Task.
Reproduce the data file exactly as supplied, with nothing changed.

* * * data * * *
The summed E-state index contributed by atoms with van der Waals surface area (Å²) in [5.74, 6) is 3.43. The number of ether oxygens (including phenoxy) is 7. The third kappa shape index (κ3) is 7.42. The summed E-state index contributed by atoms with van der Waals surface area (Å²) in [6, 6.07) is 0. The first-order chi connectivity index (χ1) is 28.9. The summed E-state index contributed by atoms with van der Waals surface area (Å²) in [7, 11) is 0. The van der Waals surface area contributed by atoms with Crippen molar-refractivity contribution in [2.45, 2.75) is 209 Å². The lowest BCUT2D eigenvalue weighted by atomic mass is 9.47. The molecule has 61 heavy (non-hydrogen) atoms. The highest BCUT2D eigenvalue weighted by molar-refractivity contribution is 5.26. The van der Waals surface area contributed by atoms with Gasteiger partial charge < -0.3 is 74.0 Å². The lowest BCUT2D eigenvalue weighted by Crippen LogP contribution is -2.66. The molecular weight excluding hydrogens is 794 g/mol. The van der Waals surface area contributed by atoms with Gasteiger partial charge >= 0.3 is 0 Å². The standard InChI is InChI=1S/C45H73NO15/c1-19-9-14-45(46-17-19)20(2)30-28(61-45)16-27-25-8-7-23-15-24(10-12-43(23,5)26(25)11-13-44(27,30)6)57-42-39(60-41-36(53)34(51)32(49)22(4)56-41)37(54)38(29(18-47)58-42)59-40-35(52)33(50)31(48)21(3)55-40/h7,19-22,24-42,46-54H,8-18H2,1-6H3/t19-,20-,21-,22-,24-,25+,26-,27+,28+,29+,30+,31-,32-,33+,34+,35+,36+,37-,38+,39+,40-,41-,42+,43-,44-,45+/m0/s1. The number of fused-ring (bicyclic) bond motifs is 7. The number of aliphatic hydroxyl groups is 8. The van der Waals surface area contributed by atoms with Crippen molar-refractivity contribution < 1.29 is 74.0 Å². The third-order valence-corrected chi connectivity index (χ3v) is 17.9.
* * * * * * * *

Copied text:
The summed E-state index contributed by atoms with van der Waals surface area (Å²) in [5.74, 6) is 3.43. The number of ether oxygens (including phenoxy) is 7. The third kappa shape index (κ3) is 7.42. The summed E-state index contributed by atoms with van der Waals surface area (Å²) in [6, 6.07) is 0. The first-order chi connectivity index (χ1) is 28.9. The summed E-state index contributed by atoms with van der Waals surface area (Å²) in [7, 11) is 0. The van der Waals surface area contributed by atoms with Crippen molar-refractivity contribution in [2.45, 2.75) is 209 Å². The lowest BCUT2D eigenvalue weighted by atomic mass is 9.47. The molecule has 61 heavy (non-hydrogen) atoms. The highest BCUT2D eigenvalue weighted by molar-refractivity contribution is 5.26. The van der Waals surface area contributed by atoms with Gasteiger partial charge < -0.3 is 74.0 Å². The lowest BCUT2D eigenvalue weighted by Crippen LogP contribution is -2.66. The molecular weight excluding hydrogens is 794 g/mol. The van der Waals surface area contributed by atoms with Gasteiger partial charge >= 0.3 is 0 Å². The standard InChI is InChI=1S/C45H73NO15/c1-19-9-14-45(46-17-19)20(2)30-28(61-45)16-27-25-8-7-23-15-24(10-12-43(23,5)26(25)11-13-44(27,30)6)57-42-39(60-41-36(53)34(51)32(49)22(4)56-41)37(54)38(29(18-47)58-42)59-40-35(52)33(50)31(48)21(3)55-40/h7,19-22,24-42,46-54H,8-18H2,1-6H3/t19-,20-,21-,22-,24-,25+,26-,27+,28+,29+,30+,31-,32-,33+,34+,35+,36+,37-,38+,39+,40-,41-,42+,43-,44-,45+/m0/s1. The number of fused-ring (bicyclic) bond motifs is 7. The number of aliphatic hydroxyl groups is 8. The van der Waals surface area contributed by atoms with Crippen molar-refractivity contribution < 1.29 is 74.0 Å². The third-order valence-corrected chi connectivity index (χ3v) is 17.9.